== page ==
Tirari-Stuart Stony Desert | One Earth
Tirari-Stuart Stony Desert

Tirari-Stuart Stony Desert

Image credit: Pen Ash, Creative Commons

Tirari-Stuart Stony Desert

The ecoregion’s land area is provided in units of 1,000 hectares. The protection goal is the Global Safety Net (GSN1) area for the given ecoregion. The protection level indicates the percentage of the GSN goal that is currently protected on a scale of 0-10. N/A means data is not available at this time.

Bioregion: Greater Australian Interior Desert & Shrublands (AU7)

Realm: Australasia

Ecoregion Size (1000 ha):

30,908

Ecoregin ID:

215

Protection Goal:

59%

Protection Level:

2

States: Australia

Ancient gibber pebble plains, sand dunes, ephemeral gilgal lakes, salt lakes, and xeric grasslands cover the Tirari-Sturt stony desert, one of the driest areas of Australia. Wedge-tailed eagles, small predatory marsupials such as the kowari and icrest-tailed mulgara, pardalotes, and honey eaters thrive in this tough environment. 

The flagship species of the Tirari-Stuart Stony Desert ecoregion is the crest-tailed mulgara. Image credit: Mikeletnic, iNaturalist

The climate in this region is dry and hot, with temperature in summer reaching 50°C. Away from the barren gibber plains, the vast desert supports chenopod shrublands, belah and mallee open woodlands, mulga woodlands and scrubland, sand dune grasslands, and gilgal, ephemeral lakes that draw in birds and other wildlife when wet. Sandhill wattle (Acacia ligulata) and sandhill sane-grass (Zygochloa paradoxa) occur on the crests and slopes of dunes. After rains there is abundant growth of grasses and herbs on the dunes. In drier floodplains one finds Old Man saltbush (Atriplex nummularia), cottonbush (Maireana aphylla), and Queensland bluebush (Chenopodium auricomum) in sparse, open shrublands. In more persistent swamps and depressions one can find swamp cane-grass (Eragrostis australasica) and lignum (Muehlenbeckia florulenta). 

Yellow-footed rock wallaby. Image credit: Creative Commons

Along intermittent watercourses and permanent waterholes associated with tributaries of Cooper Creek there are woodlands dominated by river red gum (Eucalyptus camaldulensis) and coolibah (Eucalyptus coolabah). The Haegi’s Stemodia with small blue-purple flowers and Johnston’s slipper plant are endemic. The desert also hosts endemic fauna, including the Pickard’s wattle (Acacia pickardii), kowari (Dasyuroides byrnei), fawn hopping-mouse (Notomys cervinus), stony Downs skink (Ctenotus Astarte), and plains wanderer (Pedionomus torquatus).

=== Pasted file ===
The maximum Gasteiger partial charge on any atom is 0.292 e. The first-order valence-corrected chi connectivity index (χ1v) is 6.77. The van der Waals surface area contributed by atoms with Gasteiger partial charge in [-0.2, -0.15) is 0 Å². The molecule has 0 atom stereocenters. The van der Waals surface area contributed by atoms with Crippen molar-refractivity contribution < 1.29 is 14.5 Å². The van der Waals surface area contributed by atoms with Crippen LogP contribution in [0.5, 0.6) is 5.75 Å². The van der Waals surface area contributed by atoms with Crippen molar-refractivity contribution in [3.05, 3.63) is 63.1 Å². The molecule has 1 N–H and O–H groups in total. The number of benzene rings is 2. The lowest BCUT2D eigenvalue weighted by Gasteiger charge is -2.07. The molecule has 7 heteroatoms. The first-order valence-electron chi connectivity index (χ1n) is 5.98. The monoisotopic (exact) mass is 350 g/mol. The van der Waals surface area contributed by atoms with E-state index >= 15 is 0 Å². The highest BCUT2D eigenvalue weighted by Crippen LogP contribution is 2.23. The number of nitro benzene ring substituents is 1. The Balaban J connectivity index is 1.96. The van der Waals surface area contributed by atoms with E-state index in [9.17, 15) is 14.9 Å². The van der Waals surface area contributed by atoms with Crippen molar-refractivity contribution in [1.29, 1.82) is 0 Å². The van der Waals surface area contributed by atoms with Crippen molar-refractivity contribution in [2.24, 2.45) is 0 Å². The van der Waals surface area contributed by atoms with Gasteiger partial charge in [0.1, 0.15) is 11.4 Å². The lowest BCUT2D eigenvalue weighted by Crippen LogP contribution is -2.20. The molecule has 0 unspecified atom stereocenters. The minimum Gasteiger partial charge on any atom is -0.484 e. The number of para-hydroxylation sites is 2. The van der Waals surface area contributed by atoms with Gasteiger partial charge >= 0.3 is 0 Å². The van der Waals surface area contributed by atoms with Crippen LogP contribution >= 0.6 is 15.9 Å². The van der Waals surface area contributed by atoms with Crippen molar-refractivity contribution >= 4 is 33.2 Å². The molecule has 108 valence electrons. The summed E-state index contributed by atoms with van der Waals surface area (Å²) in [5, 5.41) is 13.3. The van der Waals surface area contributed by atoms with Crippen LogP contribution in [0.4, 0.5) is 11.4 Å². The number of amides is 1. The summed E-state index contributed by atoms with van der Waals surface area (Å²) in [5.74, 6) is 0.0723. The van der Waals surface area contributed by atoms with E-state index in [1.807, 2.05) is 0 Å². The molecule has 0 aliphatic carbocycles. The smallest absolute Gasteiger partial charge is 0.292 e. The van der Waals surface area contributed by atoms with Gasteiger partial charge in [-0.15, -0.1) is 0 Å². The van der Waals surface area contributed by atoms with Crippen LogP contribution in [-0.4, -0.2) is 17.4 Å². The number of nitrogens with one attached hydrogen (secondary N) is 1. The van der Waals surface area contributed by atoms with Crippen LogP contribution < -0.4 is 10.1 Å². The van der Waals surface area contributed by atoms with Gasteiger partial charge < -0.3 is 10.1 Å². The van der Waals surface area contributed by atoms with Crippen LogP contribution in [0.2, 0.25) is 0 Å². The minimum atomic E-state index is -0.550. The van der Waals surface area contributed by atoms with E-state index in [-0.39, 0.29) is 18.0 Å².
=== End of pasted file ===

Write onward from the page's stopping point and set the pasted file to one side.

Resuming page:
Kowari. Image credit: Elias Neideck, Creative Commons

Though much of the ecoregion remains relatively intact, native habitats and species are impacted by overgrazing by feral camels, horses, goats and rabbits, as well as weeds, including African boxthorn (Lycium ferocissimum), African love grass (Eragrostis curvula), and Athel pine (Tamarix aphylla). In the Stony Plains area, mining that removes the protective stony cover results in heavy soil erosion during rare rains. Key Biodiversity Areas include Bulgunnia and Witjira National Parks. Key waterholes for wildlife are damaged in the process. 

Wedge-tailed eagle. Image credit: JJ Harrison, Creative Commons

The priority conservation actions for the next decade are to: 1) implement a Biodiversity Management Plan developed by the SA Arid Lands (SAAL) Natural Resource Management Board in collaboration with the SA Department for Environment and Heritage; 2) develop projects with indigenous people to reduce commercial activities in vulnerable desert ecosytems, for example, the ’10 Deserts Project;’ and 3) continue efforts to eradicate and control feral goats and rabbits and reduce the impact on the vegetation and soils around key waterholes and gilal.

Citations 

  1. Australian Government. 2008. Gawler bioregion. Accessed 1 June 2019 at https://www.environment.gov.au/system/files/resources/a8015c25-4aa2-4833-ad9c-e98d09e2ab52/files/bioregion-gawler.pdf.
  2. Australian Government. 2008. Stony Plains bioregion. Accessed 1 June 2019 at https://www.environment.gov.au/system/files/resources/a8015c25-4aa2-4833-ad9c-e98d09e2ab52/files/bioregion-stony-plains.pdf
  3. Government of South Australia. 2015. Stony Plains bioregion plus bio icons facts. 
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